Journal articlePallett MA, Crepin VF, Serafini N, et al., 2017,
Bacterial virulence factor inhibits caspase-4/11 activation in intestinal epithelial cells, Mucosal Immunology, Vol: 10, Pages: 602-612, ISSN: 1935-3456
The human pathogen enteropathogenic Escherichia coli (EPEC), as well as the mouse pathogen Citrobacter rodentium, colonize the gut mucosa via attaching and effacing lesion formation and cause diarrheal diseases. EPEC and C. rodentium type III secretion system (T3SS) effectors repress innate immune responses and infiltration of immune cells. Inflammatory caspases such as caspase-1 and caspase-4/11 are crucial mediators of host defense and inflammation in the gut via their ability to process cytokines such as interleukin (IL)-1β and IL-18. Here we report that the effector NleF binds the catalytic domain of caspase-4 and inhibits its proteolytic activity. Following infection of intestinal epithelial cells (IECs) EPEC inhibited caspase-4 and IL-18 processing in an NleF-dependent manner. Depletion of caspase-4 in IECs prevented the secretion of mature IL-18 in response to infection with EPECΔnleF. NleF-dependent inhibition of caspase-11 in colons of mice prevented IL-18 secretion and neutrophil influx at early stages of C. rodentium infection. Neither wild-type C. rodentium nor C. rodentiumΔnleF triggered neutrophil infiltration or IL-18 secretion in Cas11 or Casp1/11-deficient mice. Thus, IECs have a key role in modulating early innate immune responses in the gut via a caspase-4/11—IL-18 axis, which is targeted by virulence factors encoded by enteric pathogens.
Journal articleMehring-Le Doare KEK, 2017,
Association between functional antibody against Group B Streptococcus and maternal and infant colonization in a Gambian cohort, Vaccine, Vol: 35, Pages: 2970-2978, ISSN: 1873-2518
BackgroundVertical transmission of Group B Streptococcus (GBS) is a prerequisite for early-onset disease and a consequence of maternal GBS colonization. Disease protection is associated with maternally-derived anti-GBS antibody. Using a novel antibody-mediated C3b/iC3b deposition flow cytometry assay which correlates with opsonic killing we developed a model to assess the impact of maternally-derived functional anti-GBS antibody on infant GBS colonization from birth to day 60–89 of life.MethodsRectovaginal swabs and cord blood (birth) and infant nasopharyngeal/rectal swabs (birth, day 6 and day 60–89) were obtained from 750 mother/infant pairs. Antibody-mediated C3b/iC3b deposition with cord and infant sera was measured by flow cytometry.ResultsWe established that as maternally-derived anti-GBS functional antibody increases, infant colonization decreases at birth and up to three months of life, the critical time window for the development of GBS disease. Further, we observed a serotype (ST)-dependent threshold above which no infant was colonized at birth. Functional antibody above the upper 95th confidence interval for the geometric mean concentration was associated with absence of infant GBS colonization at birth for STII (p < 0.001), STIII (p = 0.01) and STV (p < 0.001). Increased functional antibody was also associated with clearance of GBS between birth and day 60–89.ConclusionsHigher concentrations of maternally-derived antibody-mediated complement deposition are associated with a decreased risk of GBS colonization in infants up to day 60–89 of life. Our findings are of relevance to establish thresholds for protection following vaccination of pregnant women with future GBS vaccines.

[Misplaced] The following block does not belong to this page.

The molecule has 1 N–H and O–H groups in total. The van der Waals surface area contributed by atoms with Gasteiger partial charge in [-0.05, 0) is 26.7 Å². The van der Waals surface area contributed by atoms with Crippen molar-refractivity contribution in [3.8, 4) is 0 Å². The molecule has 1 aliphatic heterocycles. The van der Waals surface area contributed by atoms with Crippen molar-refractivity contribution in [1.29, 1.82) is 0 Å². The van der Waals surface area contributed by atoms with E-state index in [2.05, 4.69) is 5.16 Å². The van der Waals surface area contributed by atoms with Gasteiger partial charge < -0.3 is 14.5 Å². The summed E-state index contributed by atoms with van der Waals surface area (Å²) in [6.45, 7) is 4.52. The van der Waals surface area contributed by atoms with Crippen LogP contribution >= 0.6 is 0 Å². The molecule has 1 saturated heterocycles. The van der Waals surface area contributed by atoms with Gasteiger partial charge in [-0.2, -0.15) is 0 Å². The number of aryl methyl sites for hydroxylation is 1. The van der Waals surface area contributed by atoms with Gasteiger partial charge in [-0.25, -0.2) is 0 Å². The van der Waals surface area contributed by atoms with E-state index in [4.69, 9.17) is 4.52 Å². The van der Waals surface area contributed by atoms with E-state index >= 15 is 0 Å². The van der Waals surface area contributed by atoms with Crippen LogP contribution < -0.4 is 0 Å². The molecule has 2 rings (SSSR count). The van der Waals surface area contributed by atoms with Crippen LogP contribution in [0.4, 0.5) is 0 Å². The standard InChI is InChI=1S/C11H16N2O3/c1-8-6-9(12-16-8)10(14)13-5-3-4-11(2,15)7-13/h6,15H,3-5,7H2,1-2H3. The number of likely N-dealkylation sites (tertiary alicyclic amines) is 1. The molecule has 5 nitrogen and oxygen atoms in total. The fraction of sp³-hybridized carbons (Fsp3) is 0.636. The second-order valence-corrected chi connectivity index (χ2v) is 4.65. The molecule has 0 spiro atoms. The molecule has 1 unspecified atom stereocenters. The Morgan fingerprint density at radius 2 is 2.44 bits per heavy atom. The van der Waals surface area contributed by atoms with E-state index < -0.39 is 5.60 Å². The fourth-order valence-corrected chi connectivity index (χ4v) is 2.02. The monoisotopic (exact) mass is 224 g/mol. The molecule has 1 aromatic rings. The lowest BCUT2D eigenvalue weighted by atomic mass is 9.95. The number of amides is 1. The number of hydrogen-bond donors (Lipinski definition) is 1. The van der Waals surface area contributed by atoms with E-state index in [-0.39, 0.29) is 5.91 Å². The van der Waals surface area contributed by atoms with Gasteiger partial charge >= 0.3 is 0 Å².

Journal articleBosse JT, Li Y, Rogers J, et al., 2017,
Whole genome sequencing for surveillance of antimicrobial resistance in Actinobacillus pleuropneumoniae, Frontiers in Microbiology, Vol: 8, ISSN: 1664-302X
The aim of this study was to evaluate the correlation between antimicrobial resistance (AMR) profiles of 96 clinical isolates of Actinobacillus pleuropneumoniae, an important porcine respiratory pathogen, and the identification of AMR genes in whole genome sequence (wgs) data. Susceptibility of the isolates to nine antimicrobial agents (ampicillin, enrofloxacin, erythromycin, florfenicol, sulfisoxazole, tetracycline, tilmicosin, trimethoprim, and tylosin) was determined by agar dilution susceptibility test. Except for the macrolides tested, elevated MICs were highly correlated to the presence of AMR genes identified in wgs data using ResFinder or BLASTn. Of the isolates tested, 57% were resistant to tetracycline [MIC ≥ 4 mg/L; 94.8% with either tet(B) or tet(H)]; 48% to sulfisoxazole (MIC ≥ 256 mg/L or DD = 6; 100% with sul2), 20% to ampicillin (MIC ≥ 4 mg/L; 100% with blaROB-1), 17% to trimethoprim (MIC ≥ 32 mg/L; 100% with dfrA14), and 6% to enrofloxacin (MIC ≥ 0.25 mg/L; 100% with GyrAS83F). Only 33% of the isolates did not have detectable AMR genes, and were sensitive by MICs for the antimicrobial agents tested. Although 23 isolates had MIC ≥ 32 mg/L for tylosin, all isolates had MIC ≤ 16 mg/L for both erythromycin and tilmicosin, and no macrolide resistance genes or known point mutations were detected. Other than the GyrAS83F mutation, the AMR genes detected were mapped to potential plasmids. In addition to presence on plasmid(s), the tet(B) gene was also found chromosomally either as part of a 56 kb integrative conjugative element (ICEApl1) in 21, or as part of a Tn7 insertion in 15 isolates. Our results indicate that, with the exception of macrolides, wgs data can be used to accurately predict resistance of A. pleuropneumoniae to the tested antimicrobial agents and provides added value for routine surveillance.